Hampton commented on the importance of combatting the ideology of racism that the US capitalist state had spent centuries propagating:

“Because if they don’t have any education, then, they’re nowhere. You dig what I’m saying? You nowhere. Because you don’t even know why they doing what they doing. You be, you might get caught up in the emotionalist, uh, you understand me? You might, you know, you done caught up, and caught being poor, and they want something. And then, if they’re not educated, they’ll want more, and before you know it, they’ll be capitalist, and before you know it, we’d have Negro imperialists.”

Hampton clearly perceived that without a socialist dimension, the struggle for civil rights could be co-opted by the ruling class to create a black middle-class that would only reinforce the institutions of oppression. The subsequent careers of black Americans such as Barack Obama, Colin Powell and Condoleezza Rice proved he was right.

Byproduct of capitalism

Fred Hampton was a brilliant organiser and charismatic speaker and rapidly rose through the ranks of the BPP to become Chair of the Illinois branch and deputy chair of the national organisation. Possibly his finest moment was speaking to a conference of rival gangs in Chicago in 1969 that he had organised in order to overcome their internecine antipathy  and to re-direct it against the real enemy: His brother Bill noted:

“He was organizing hospital strikes. He also founded what he called the Rainbow Coalition of poor whites, Blacks, Latinos, Indians and Chicanos in the city of Chicago to fight against oppression. Fred took the Young Lords, a Puerto Rican gang, and the Young Patriots, a white gang from the Uptown area, and made all these groups into a political organization because he was trying to get them to see that racism wasn’t the only problem–that racism was a byproduct of capitalism.”


Hampton’s prominence inevitably attracted the baleful attention of the Chicago PD. In 1968 he was accused of robbing a street vendor of $71 worth of ice cream. He denied the charge, sceptically observing: “I may be a big mother but I can’t eat no 710 ice cream bars.”

Hampton was incarcerated anyway to await trial by a judge whose comments after the trial indicated the charge was a poorly disguised political stitch-up: “This defendant admits to me that he advocates armed revolution. I cannot take the responsibility of allowing him to remain at large.”

A few months later, Hampton was released on bail and threw himself straight back into political activity. In one of the last mobilisations he was able to organise, Hampton led a march to support striking workers at a Chicago tractor plant that included thousands of people from all sections of the local working class-black, white and Puerto Rican.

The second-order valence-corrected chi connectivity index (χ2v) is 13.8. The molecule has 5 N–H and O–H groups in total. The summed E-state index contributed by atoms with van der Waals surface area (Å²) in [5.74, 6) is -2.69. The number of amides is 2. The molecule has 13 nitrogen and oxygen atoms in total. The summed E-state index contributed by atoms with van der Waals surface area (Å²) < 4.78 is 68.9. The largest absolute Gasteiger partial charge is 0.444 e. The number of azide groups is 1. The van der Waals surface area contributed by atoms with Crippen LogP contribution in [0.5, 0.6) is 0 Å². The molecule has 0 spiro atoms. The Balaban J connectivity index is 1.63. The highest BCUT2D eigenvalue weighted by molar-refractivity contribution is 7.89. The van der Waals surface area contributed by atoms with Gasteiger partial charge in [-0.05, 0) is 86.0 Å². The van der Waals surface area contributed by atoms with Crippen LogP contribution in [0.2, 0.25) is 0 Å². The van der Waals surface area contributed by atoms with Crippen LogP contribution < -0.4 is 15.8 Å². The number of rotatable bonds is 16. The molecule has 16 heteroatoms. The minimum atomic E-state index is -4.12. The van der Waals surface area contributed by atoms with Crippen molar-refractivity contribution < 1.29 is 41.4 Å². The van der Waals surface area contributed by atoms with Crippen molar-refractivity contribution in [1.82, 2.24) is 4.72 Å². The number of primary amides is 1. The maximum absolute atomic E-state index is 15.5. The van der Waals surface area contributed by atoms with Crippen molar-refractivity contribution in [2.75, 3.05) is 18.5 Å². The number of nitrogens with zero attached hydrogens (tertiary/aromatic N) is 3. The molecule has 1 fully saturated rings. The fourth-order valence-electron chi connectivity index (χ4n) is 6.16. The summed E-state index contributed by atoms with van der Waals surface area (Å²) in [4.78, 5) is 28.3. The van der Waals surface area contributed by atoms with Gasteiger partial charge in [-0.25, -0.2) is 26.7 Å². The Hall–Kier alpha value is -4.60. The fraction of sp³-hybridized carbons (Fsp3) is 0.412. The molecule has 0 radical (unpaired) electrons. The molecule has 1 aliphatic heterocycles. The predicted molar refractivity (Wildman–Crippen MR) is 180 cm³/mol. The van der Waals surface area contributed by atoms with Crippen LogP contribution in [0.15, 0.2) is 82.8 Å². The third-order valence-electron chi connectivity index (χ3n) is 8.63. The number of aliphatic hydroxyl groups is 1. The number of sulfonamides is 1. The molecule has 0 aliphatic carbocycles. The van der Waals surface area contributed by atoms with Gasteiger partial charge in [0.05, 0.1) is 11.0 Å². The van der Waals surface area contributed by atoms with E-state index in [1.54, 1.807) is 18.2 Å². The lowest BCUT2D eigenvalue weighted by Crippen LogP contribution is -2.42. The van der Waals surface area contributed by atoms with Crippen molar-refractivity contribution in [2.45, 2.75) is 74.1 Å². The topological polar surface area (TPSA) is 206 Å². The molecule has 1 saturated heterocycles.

Black messiah

By this point, Hampton’s charisma, organisational ability and breadth of support had made him the prime target of J. Edgar Hoover’s Hoover’s red-baiting FBI. Richard Nixon’s election victory in 1968 essentially gave Hoover a blank cheque to eradicate the BPP leadership with extreme force.

The Bureau set up a secret and wholly unconstitutional section known as the counter-intelligence program-or COINTELPRO-with the stated intention to “Prevent the rise of a messiah who could unify and electrify the militant black nationalist movement”.

In the early hours of 4th December 1969, armed officers burst into Hampton’s apartment in Chicago and shot him to death in his bed. A police spy had slipped a sleeping pill into Hampton’s drink the night before to ensure he would not be able to fight back when the raid took place. Hampton’s heavily pregnant girlfriend narrowly escaped death as she slept beside him.

Ten years later, the Hampton family were awarded nearly $2 million by the Chicago police in a tacit admission  that his murder was nothing short of an extra-judicial execution.

Why they killed him

Fred Hampton’s horrifying death, aged just 21, is a brutal reminder of the irreformable nature of the US capitalist state, which has most recently been exposed again to millions by the death of George Floyd.

Following the killing of Hampton, the rest of the Panther leadership disintegrated due to a combination of devastating repression at the hands of the FBI, and their naïve faith that an armed minority could topple the government.

Hampton’s tragically short life, however, is a powerful reminder that an explicitly socialist message, allied to mass mobilisation in workplaces and on the streets, has the potential to shatter the racial divisions that have sustained American capitalism since its inception.

One of his supporters, a white nurse, summed up Hampton’s legacy:

“It wasn’t the guy next door, but it was the power structure, Mayor Daley, and the industrialists. This and his ability to work with everybody is why I guess they had to kill him… Fred said that if there’s problems with blacks, they (the ruling class) can isolate it; but when you get white and black together, they have to deal with it. I think that’s why he was so dangerous to them and had to be killed.”

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Sean Ledwith

Sean Ledwith is a Counterfire member and Lecturer in History at York College, where he is also UCU branch negotiator. Sean is also a regular contributor to Marx and Philosophy Review of Books and Culture Matters